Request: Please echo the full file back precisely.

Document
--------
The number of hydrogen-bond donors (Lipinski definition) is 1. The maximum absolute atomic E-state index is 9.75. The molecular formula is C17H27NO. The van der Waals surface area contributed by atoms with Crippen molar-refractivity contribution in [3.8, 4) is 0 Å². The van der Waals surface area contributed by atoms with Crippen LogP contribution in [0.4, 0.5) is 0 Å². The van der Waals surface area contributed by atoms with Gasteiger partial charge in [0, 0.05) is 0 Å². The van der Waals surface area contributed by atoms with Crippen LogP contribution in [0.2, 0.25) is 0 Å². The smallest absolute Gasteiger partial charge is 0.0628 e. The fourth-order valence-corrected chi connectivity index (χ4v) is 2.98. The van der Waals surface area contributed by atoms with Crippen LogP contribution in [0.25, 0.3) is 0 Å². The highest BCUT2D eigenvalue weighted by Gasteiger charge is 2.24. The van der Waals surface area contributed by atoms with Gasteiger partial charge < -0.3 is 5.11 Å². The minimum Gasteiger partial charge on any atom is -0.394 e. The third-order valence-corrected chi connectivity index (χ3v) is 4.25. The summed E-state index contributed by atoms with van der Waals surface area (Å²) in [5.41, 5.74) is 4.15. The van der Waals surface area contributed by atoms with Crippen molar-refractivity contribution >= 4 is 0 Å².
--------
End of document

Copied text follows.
The number of hydrogen-bond donors (Lipinski definition) is 1. The maximum absolute atomic E-state index is 9.75. The molecular formula is C17H27NO. The van der Waals surface area contributed by atoms with Crippen molar-refractivity contribution in [3.8, 4) is 0 Å². The van der Waals surface area contributed by atoms with Crippen LogP contribution in [0.4, 0.5) is 0 Å². The van der Waals surface area contributed by atoms with Gasteiger partial charge in [0, 0.05) is 0 Å². The van der Waals surface area contributed by atoms with Crippen LogP contribution in [0.2, 0.25) is 0 Å². The smallest absolute Gasteiger partial charge is 0.0628 e. The fourth-order valence-corrected chi connectivity index (χ4v) is 2.98. The van der Waals surface area contributed by atoms with Crippen LogP contribution in [0.25, 0.3) is 0 Å². The highest BCUT2D eigenvalue weighted by Gasteiger charge is 2.24. The van der Waals surface area contributed by atoms with Gasteiger partial charge < -0.3 is 5.11 Å². The minimum Gasteiger partial charge on any atom is -0.394 e. The third-order valence-corrected chi connectivity index (χ3v) is 4.25. The summed E-state index contributed by atoms with van der Waals surface area (Å²) in [5.41, 5.74) is 4.15. The van der Waals surface area contributed by atoms with Crippen molar-refractivity contribution >= 4 is 0 Å².